Solutions

Controlling access to Skype with the ProxySG

Solutions ID:    KB4059
Version:    3.0
Status:    Published
Published date:    09/27/2010
Updated:    09/28/2010
 

Problem Description

How do  I control user access to Skype?
I would like to implement user-based access to Skype
What is the best way to block / prevent Skype?

Resolution

Using explicit Proxy deployment: 

The following was tested using Skype 4.2.x.  Please note that the Skype protocol and application behavior may change at any time.

1. On the firewall, block all outbound traffic except proxy traffic (this is what most explicit proxy deployments should have)

2. Step 1 will force Skype to use the proxy settings taken from Internet Explorer (IE) since it cannot reach other Skype nodes directly.

3. On the ProxySG install the following CPL into a CPL layer in VPM, or into the local policy file.  For information on how to add CPL to the local policy file, please see KB3495.  The local CPL to use should read:

 

<Proxy>

    DENY url.host.substring=skype

    DENY http.method=CONNECT url.regex="[0-9]{1,3}.[0-9]{1,3}.[0-9]{1,3}.[0-9]{1,3}"

 

Alternatively, the below accomplishes the same:

<Proxy>

    DENY url.host.substring=skype

    DENY http.method=CONNECT url.host.is_numeric=yes

 

Explanation of Code:

The first rule simply blocks any host containing "skype" and forces Skype to go over port 443. The second rule states "block any CONNECT request made directly to an IP instead of a URL (FQDN)"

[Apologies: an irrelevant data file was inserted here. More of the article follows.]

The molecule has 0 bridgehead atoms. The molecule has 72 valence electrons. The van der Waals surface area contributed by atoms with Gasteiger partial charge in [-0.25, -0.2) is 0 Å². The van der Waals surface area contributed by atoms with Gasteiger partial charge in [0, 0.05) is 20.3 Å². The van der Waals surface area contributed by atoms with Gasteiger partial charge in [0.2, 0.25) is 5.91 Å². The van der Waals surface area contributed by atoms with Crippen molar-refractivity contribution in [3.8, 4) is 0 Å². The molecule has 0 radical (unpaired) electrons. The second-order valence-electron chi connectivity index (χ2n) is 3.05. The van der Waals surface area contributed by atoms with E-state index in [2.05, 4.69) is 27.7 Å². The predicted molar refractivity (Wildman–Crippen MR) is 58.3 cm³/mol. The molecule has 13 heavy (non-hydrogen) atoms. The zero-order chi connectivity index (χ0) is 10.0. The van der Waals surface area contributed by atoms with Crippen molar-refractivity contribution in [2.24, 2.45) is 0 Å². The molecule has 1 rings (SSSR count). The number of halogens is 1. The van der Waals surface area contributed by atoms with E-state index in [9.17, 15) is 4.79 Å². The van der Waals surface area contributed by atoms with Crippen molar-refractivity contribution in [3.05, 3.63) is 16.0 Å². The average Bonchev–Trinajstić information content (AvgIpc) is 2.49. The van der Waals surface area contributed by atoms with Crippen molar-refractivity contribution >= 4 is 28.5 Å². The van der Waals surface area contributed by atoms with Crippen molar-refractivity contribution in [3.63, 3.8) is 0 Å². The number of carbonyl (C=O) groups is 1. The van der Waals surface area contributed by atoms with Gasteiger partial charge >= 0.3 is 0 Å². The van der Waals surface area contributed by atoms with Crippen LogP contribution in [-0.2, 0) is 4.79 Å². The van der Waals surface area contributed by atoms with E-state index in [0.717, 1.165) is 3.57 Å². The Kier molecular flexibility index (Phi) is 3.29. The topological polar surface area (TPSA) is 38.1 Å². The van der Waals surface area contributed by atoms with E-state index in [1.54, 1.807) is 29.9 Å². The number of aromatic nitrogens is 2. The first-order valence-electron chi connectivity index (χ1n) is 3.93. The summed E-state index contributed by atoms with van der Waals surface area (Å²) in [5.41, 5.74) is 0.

Skype, when it can't connect directly, will fall back to the proxy and will try encrypt connections and try to contact "super nodes", which are usually IP addresses stored in a file in the Skype folder. But when observing normal user traffic, 99% of the time never this traffic never connects directly to an IP. That is to say you almost never see "CONNECT 192.0.2.1". Instead usually what is observed is "CONNECT example.com" for example.

With the above CPL code in place, Skype will open but never connect. Almost all other traffic is untouched.

 The CPL rules can also be made to apply on certain users and groups only, while allowing access to others

 

Caveats:

1. This method could change at any time because of the closed source nature of Skype.

2. This method may have collateral damage on other applications. There may be some enterprise environments with custom built applications that may run into issues, or some forms of IM may break. However, please note that it is a lot easier to make exceptions for these because, unlike Skype, they are not peer-to-peer in nature so the destination IPs are easily obtained and added to a whitelist.

3. Transparently deployed proxies will not be able to use the above method. In transparent proxy the HTTP CONNECT method is not used. SSL interception must be enabled in order to decrypt the encrypted traffic. However, because Skype does not use valid SSL traffic, the proxy will "break" the connection Skype is attempting, resulting in loss of connectivity across all the network. In essence, it is not possible to control Skype in transparent mode, the application must be set to explicit proxy mode.

Lastly, please note further tweaking of the policy may be necessary to avoid false positives (i.e. the policy blocking other applications apart from Skype)

 

 

 

 


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